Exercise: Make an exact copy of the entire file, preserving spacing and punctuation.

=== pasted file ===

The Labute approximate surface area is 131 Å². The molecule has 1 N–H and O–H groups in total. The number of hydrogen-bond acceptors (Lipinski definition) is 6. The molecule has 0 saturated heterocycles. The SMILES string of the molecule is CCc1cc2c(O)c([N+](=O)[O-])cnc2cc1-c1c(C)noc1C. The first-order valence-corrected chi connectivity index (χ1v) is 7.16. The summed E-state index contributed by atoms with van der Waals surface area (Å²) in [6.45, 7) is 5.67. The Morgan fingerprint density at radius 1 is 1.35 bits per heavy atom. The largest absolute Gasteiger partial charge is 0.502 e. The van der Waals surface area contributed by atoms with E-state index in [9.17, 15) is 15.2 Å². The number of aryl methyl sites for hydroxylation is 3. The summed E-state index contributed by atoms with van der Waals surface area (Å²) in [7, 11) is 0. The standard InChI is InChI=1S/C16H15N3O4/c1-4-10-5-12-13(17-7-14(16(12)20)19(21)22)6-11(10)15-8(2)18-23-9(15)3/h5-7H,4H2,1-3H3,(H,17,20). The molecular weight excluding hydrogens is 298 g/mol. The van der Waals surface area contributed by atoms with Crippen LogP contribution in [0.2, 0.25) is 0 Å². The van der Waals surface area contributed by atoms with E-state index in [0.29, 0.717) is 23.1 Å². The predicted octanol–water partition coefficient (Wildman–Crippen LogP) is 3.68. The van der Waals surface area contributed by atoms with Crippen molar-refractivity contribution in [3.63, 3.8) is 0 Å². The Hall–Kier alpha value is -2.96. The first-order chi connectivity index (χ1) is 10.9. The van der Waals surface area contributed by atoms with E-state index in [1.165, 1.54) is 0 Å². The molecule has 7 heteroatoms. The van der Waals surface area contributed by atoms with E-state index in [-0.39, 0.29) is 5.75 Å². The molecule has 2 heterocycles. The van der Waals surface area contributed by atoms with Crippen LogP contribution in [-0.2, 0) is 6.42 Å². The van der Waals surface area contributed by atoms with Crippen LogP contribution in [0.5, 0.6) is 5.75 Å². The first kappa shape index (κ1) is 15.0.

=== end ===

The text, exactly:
The Labute approximate surface area is 131 Å². The molecule has 1 N–H and O–H groups in total. The number of hydrogen-bond acceptors (Lipinski definition) is 6. The molecule has 0 saturated heterocycles. The SMILES string of the molecule is CCc1cc2c(O)c([N+](=O)[O-])cnc2cc1-c1c(C)noc1C. The first-order valence-corrected chi connectivity index (χ1v) is 7.16. The summed E-state index contributed by atoms with van der Waals surface area (Å²) in [6.45, 7) is 5.67. The Morgan fingerprint density at radius 1 is 1.35 bits per heavy atom. The largest absolute Gasteiger partial charge is 0.502 e. The van der Waals surface area contributed by atoms with E-state index in [9.17, 15) is 15.2 Å². The number of aryl methyl sites for hydroxylation is 3. The summed E-state index contributed by atoms with van der Waals surface area (Å²) in [7, 11) is 0. The standard InChI is InChI=1S/C16H15N3O4/c1-4-10-5-12-13(17-7-14(16(12)20)19(21)22)6-11(10)15-8(2)18-23-9(15)3/h5-7H,4H2,1-3H3,(H,17,20). The molecular weight excluding hydrogens is 298 g/mol. The van der Waals surface area contributed by atoms with Crippen LogP contribution in [0.2, 0.25) is 0 Å². The van der Waals surface area contributed by atoms with E-state index in [0.29, 0.717) is 23.1 Å². The predicted octanol–water partition coefficient (Wildman–Crippen LogP) is 3.68. The van der Waals surface area contributed by atoms with Crippen molar-refractivity contribution in [3.63, 3.8) is 0 Å². The Hall–Kier alpha value is -2.96. The first-order chi connectivity index (χ1) is 10.9. The van der Waals surface area contributed by atoms with E-state index in [1.165, 1.54) is 0 Å². The molecule has 7 heteroatoms. The van der Waals surface area contributed by atoms with E-state index in [-0.39, 0.29) is 5.75 Å². The molecule has 2 heterocycles. The van der Waals surface area contributed by atoms with Crippen LogP contribution in [-0.2, 0) is 6.42 Å². The van der Waals surface area contributed by atoms with Crippen LogP contribution in [0.5, 0.6) is 5.75 Å². The first kappa shape index (κ1) is 15.0.